When the area is five acres or less, such land shall be presumed to be non-agricultural land until it is established that the requirements below have been met.
- The owner must make an initial application and must show that the land was actively devoted to agriculture during the last three growing seasons (and)
- Agriculturally produces for sale or home consumption the equivalent of 15% or more of the owners’ or lessees’ annual gross income (or)
- Agriculturally produced gross revenues in the immediately preceding year of $1,000 or more, including net income per sale of livestock
- The landowner must provide proof of these minimum incomes each year for the land to remain in qualification
Initial application must be made in the Assessor’s office by April 15th of the year in which the owner is seeking the agricultural classification on the land. For land that is five acres or less in size, the landowner must provide proof of income (from the year before) by March 15th each year.
Valuation of Agricultural Land
When property is accepted into the agricultural program, it is given one of the following classifications: dry cropland, irrigated cropland, dry grazing, or irrigated grazing. There are a number of different assessment rates that apply to the land according to its ability to produce crops or grazing grasses. The value is calculated by multiplying the acres in the program by one of these rates, which are lower than the per acre rates for full market value.
Why do I have to apply for a Homeowners Exemption? Shouldn’t it be applied automatically?
The homeowner’s exemption is a benefit only for people who own and live in their home as their primary residence. Not everyone that purchases a home intends to occupy it as their primary residence. The purpose of a Homeowners Exemption application is to let the Assessor’s office know that you intend to occupy this home as your primary residence.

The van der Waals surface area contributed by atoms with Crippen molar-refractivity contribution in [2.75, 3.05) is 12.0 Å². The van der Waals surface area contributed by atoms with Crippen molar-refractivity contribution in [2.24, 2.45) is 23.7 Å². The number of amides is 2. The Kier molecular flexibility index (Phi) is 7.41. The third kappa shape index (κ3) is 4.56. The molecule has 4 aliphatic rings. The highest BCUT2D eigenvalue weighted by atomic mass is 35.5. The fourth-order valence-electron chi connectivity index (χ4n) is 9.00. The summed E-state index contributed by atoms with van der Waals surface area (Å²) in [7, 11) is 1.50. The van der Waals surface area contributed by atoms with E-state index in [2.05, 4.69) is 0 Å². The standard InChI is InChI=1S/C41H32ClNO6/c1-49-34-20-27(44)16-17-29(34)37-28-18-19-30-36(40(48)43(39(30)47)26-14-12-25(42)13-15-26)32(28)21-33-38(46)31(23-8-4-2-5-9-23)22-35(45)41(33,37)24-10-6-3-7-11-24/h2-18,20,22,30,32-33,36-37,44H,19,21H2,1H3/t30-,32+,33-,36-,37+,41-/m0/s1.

If you have a Homeowners Exemption on another residence, (even if it is located in another area) you must notify that Assessor’s office prior to applying for a Homeowners exemption on your new home. See Idaho Code 63-602G
The application is a single page and doesn’t take very long to complete (an average application can be completed in 5 minutes).
Why does the Assessor’s office need to see my Trust or LLC Papers?
When you transfer ownership of your property to a Trust or LLC that entity becomes the owner of your property.
The Assessor’s office must have copies of certain pages from the Trust or LLC if you wish to have a homeowner’s exemption and/or circuit breaker. This is because per Idaho Code you have to own and live in the home as your primary residence to qualify for these programs. In the case that a Trust or LLC owns the home, the Assessor’s office is required to retain certain pages of that Trust or LLC to have record of who owns the Trust or LLC. See Idaho Code 63-703(4)
Another reason the Assessor’s office would request a copy of these documents, is to accommodate the transfer of ownership of a manufactured home.